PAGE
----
Judge Rules Armstrong Lied Legally

Protected under free speech

Lance Armstrong racing in the 2010 Cancer Council Hotline Classic in Adelaide (PoweriPics)
Photo: PoweriPics Lance Armstrong Adelaide

A federal judge has ruled that Lance Armstrong had a right to lie to readers in his autobiographical books, throwing out a lawsuit asking for more than $5 million in damages. According to USA TODAY, a group of Armstrong's readers filed a suit accusing the former cyclist of penning "fairy tales" designed to dupe them into buying his books.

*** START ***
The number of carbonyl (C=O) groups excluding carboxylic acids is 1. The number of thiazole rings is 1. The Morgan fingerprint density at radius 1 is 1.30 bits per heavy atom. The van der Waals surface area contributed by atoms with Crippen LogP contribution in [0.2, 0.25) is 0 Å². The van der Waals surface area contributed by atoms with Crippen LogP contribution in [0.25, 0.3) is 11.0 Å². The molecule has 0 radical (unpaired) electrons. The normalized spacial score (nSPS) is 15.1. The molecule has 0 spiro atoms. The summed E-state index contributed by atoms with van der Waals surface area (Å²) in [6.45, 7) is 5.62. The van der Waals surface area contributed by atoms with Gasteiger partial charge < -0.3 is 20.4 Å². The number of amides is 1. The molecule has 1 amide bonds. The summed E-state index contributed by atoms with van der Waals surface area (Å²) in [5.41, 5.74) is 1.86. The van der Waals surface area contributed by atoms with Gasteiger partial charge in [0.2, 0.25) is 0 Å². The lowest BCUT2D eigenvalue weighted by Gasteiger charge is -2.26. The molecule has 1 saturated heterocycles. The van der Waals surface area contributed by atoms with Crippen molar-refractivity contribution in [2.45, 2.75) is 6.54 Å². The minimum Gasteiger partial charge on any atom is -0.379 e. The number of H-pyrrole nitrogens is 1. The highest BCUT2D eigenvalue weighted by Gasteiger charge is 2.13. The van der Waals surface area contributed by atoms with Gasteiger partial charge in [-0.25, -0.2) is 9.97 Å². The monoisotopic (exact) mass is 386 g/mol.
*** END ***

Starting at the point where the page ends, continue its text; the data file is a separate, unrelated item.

"The Court concludes, despite plaintiffs' allegations that the Armstrong books contained false and misleading statements, that the content of the books is afforded full First Amendment protection," [U.S. District Judge Morrison England] wrote.

It's one of five fraud lawsuits filed since Armstrong confessed on Oprah Winfrey, including a $3 million lawsuit filed by an insurance company.

More Adventure